I could be convinced otherwise. The two practicas are not entirely lacking in similarity. Perhaps Tannstetter was asked to write a prognostication for Louvain, and the difference in latitude between Vienna and Louvain led to different predictions for the same groups of people. But for now, I remain very suspicious of "George Transtecter."

Thursday, January 3, 2013

A short review: Allyson F. Creasman, Censorship and Civic order in Reformation Germany

Allyson F. Creasman. Censorship and Civic Order in Reformation Germany, 1517-1648: 'Printed Poison and Evil Talk.' St. Andrews Studies in Reformation History. Farnham, Surrey, England: Ashgate, 2012. xi + 282 pp. ISBN 978-1409410010.
When I read secondary literature, especially monographs, I'm almost always in search of specific facts or historical context. Usually I'll use the index to find what I need, or at most skim through to find the interesting parts. Censorship and Civic Order in Reformation Germany was one of those rare exceptions where I found myself carefully reading the whole book because it was not only highly relevant to my own research, but also full of compelling, dramatic stories. These are, moreover, stories that we haven't all heard before, as they are based on extensive archival work, principally in the Augsburg city archives. I wish now that I had been able to read Censorship and Civic Order before finishing the manuscript of "Wilhelm Friess," as I constantly found myself mentally comparing events in Augsburg to affairs in Antwerp.

What I most appreciated about Censorship and Civic Order was how it placed censorship in context - legal, historical, social, and economic. We see not just the laws passed by the Augsburg city council, but also the precarious political situation of an Imperial city during the Reformation that motivated the laws, and also the measures taken by printers and others both to resist and to accommodate censorship, and also the religious and economic concerns that motivated them, and also their revisions of those views when under threat of torture. By examining all sides of the phenomenon of censorship, the author proves her point that "censorship was as much a product of public opinion as a force acting upon it" (227).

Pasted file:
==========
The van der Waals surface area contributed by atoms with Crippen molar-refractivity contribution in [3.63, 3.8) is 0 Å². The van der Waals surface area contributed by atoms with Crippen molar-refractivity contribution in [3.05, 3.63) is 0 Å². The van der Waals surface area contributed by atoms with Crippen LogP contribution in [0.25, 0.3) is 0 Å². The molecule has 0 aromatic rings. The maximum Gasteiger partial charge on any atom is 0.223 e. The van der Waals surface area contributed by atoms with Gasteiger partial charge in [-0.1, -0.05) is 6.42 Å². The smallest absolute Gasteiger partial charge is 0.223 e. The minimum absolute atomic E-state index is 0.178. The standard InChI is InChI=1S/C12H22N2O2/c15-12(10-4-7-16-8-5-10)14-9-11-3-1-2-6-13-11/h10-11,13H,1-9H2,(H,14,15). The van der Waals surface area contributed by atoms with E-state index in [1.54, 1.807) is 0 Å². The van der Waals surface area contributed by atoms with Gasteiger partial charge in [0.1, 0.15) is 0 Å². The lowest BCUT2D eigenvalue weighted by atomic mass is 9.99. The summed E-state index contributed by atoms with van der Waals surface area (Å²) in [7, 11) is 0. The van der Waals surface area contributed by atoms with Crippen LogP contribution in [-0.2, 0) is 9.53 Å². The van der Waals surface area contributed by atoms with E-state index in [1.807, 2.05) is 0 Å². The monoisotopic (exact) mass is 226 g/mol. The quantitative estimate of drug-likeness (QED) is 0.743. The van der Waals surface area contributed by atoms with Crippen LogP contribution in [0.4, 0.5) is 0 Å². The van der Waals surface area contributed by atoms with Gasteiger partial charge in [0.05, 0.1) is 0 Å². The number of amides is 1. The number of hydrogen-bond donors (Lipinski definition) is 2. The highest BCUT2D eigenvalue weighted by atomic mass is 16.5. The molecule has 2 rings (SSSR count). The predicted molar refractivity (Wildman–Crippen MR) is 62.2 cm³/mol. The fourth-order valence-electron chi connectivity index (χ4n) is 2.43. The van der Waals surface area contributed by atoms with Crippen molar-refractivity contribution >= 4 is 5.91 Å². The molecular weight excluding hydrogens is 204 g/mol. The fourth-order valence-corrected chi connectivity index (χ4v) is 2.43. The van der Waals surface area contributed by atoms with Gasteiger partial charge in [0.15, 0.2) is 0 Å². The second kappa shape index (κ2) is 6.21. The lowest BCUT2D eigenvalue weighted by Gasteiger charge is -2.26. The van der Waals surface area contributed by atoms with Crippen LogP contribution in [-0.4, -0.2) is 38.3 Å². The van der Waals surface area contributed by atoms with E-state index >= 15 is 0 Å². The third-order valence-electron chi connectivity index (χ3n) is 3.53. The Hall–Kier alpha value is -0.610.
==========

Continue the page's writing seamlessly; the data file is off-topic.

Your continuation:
For a publication based on archival material, I would have liked to have seen transcriptions of the original text provided in the footnotes in addition to the English translations, although that may have increased the book's length beyond the publisher's limit. I also think that a VD16 number should always be provided for sixteenth-century German printed books, as that identifies an edition unambiguously and makes it easier to find further information about a printed edition. But these are minor quibbles that do not detract from the scholarly accomplishment of Censhorship and Civic Order or from my enjoyment of reading it.